For all the talk about preference to work from home, it’s clear that a significant demographic of employees who onboarded remotely have revisited the value of in-office interactions. Some people have viewed the return to office as a second on-boarding, as many were meeting colleagues for the first time. Still, others acknowledge the proximity bias that exists with in-person interactions, and how managers recognize the need to understand that the absence of a person’s physical presence does not translate to a decrease in productivity.

“You just have to get intentional about how you connect at the hiring stage and give them a solid onboarding experience,” said Amrita Bhaumik, an HR leader at Valvoline, the supplier of automotive products. But because the onus is now on managers to uplift work communities, how can HR leaders support them in their newfound role responsibilities?

Chantal Veillon-Berteloot, a VP of HR at pharmaceutical maker Bristol Myers Squibb, said it became immediately clear that the role of manager was central to everything. “The angle through which we’ve been supporting our managers is through the lens of empathy and psychological safety. She added that the ability of her company’s leadership team to be vulnerable about their personal experiences–discussing it at town halls, fireside chats, andglobal team meetings–has helped lift the pressure from a lot of the managers who were worried about making mistakes.

Katasha Harley, the chief people officer for Bravely, an employee-coaching platform, said the learnings that managers developed over the past two years induces a level of natural empathy. Her company cultivates space for managers to share what they are struggling with, or need to learn more about from a team or peer, for the purpose of equipping them with the skills to become better at managing.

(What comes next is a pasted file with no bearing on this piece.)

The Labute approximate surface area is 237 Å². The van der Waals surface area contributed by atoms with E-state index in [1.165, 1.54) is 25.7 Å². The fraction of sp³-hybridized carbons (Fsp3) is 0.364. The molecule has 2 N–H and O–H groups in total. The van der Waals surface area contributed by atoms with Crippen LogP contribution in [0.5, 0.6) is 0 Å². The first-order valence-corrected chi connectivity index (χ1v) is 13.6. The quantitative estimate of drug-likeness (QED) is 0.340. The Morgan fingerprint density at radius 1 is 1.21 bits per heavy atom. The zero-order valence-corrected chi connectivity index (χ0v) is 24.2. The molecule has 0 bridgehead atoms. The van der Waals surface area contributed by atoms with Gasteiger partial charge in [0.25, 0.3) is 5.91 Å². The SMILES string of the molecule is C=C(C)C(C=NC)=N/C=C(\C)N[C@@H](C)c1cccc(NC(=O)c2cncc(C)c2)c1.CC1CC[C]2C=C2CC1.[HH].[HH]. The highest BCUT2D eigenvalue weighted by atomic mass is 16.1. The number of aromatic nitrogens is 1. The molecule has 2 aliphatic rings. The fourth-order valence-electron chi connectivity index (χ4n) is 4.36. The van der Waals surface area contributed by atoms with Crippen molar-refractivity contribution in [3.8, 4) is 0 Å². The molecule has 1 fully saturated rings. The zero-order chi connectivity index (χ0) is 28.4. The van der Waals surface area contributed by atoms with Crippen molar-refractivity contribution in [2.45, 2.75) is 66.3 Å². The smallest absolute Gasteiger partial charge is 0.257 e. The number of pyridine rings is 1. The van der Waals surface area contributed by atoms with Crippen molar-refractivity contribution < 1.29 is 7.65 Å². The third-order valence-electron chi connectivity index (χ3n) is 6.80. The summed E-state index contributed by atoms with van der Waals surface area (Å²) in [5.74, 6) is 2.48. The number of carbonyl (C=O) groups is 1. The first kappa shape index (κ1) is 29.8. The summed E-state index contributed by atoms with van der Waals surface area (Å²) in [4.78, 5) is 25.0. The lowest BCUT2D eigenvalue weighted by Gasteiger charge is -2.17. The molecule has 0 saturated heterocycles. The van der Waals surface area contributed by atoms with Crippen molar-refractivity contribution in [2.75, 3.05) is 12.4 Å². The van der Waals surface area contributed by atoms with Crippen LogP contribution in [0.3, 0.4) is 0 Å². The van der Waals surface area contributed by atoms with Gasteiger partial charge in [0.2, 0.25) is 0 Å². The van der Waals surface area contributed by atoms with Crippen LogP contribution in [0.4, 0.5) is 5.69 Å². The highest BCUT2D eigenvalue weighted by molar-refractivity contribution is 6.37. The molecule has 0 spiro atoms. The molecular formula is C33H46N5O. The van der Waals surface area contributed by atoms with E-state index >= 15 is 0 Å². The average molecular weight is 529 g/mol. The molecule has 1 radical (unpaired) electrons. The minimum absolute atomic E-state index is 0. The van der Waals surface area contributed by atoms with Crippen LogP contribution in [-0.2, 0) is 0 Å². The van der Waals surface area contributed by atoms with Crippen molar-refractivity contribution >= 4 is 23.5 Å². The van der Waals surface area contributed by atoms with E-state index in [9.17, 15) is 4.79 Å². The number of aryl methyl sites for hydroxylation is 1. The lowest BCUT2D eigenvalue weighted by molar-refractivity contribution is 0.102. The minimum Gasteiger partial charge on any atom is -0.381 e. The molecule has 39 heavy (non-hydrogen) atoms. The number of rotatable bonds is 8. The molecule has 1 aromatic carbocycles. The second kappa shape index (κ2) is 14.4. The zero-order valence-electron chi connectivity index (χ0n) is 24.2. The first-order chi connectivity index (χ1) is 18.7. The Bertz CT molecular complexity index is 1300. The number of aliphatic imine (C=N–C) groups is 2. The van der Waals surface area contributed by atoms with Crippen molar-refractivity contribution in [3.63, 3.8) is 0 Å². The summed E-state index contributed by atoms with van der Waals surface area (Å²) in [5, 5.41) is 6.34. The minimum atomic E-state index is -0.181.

But with these novel work settings in flux, how do managers accommodate for the different needs and working styles of employees?

Speaking about managers and their role in hybrid work, top row from left: moderator Bryan Walsh of Vox Media, Anna Marie Lannon of the E.W. Scripps Co., and Chantal Veillon-Berteloot of Bristol Myers Squibb. Bottom row: Katasha Harley of Bravely, Amrita Bhaumik of Valvoline, and Melynda McConnell of Mammoet (Image by From Day One)

“We put a new focus on around career conversations and being intentional about talking to people about their journey,” said Anna Marie Lannon, and organizational development leader at the media company E.W. Scripps. “Our job is to educate those managers–not just how to have those conversations, but think about nontraditional paths. We miss opportunities to connect people with a passion if we don’t know it exists.”

Mammoet’s McConnell said she takes a slightly different approach. “I wanted to know why people were staying,” she said. “I started creating ‘stay’ interviews and making story podcasts so people can see why some stayed and what their journey has been. When you’re not in the office, you don’t get to meet people or hear those stories.”

Young people at the start of their careers have had a particularly tough time starting a new job in a remote-first environment.  As far as career advancement prospects, Harley shares that it is critical to “build in elements within the framework to think about what those paths look like for hybrid and remote employees, and not just give the advantage to the employee who you can grab a coffee with next door.”

At Bristol Myers Squibb, employee support groups (ESGs) are important for focusing on the work habits of different generational groups. “They’ve done a lot of work bridging across generations and understanding that not everyone is operating the same, not everyone has the same career aspirations,” said Veillon-Berteloot.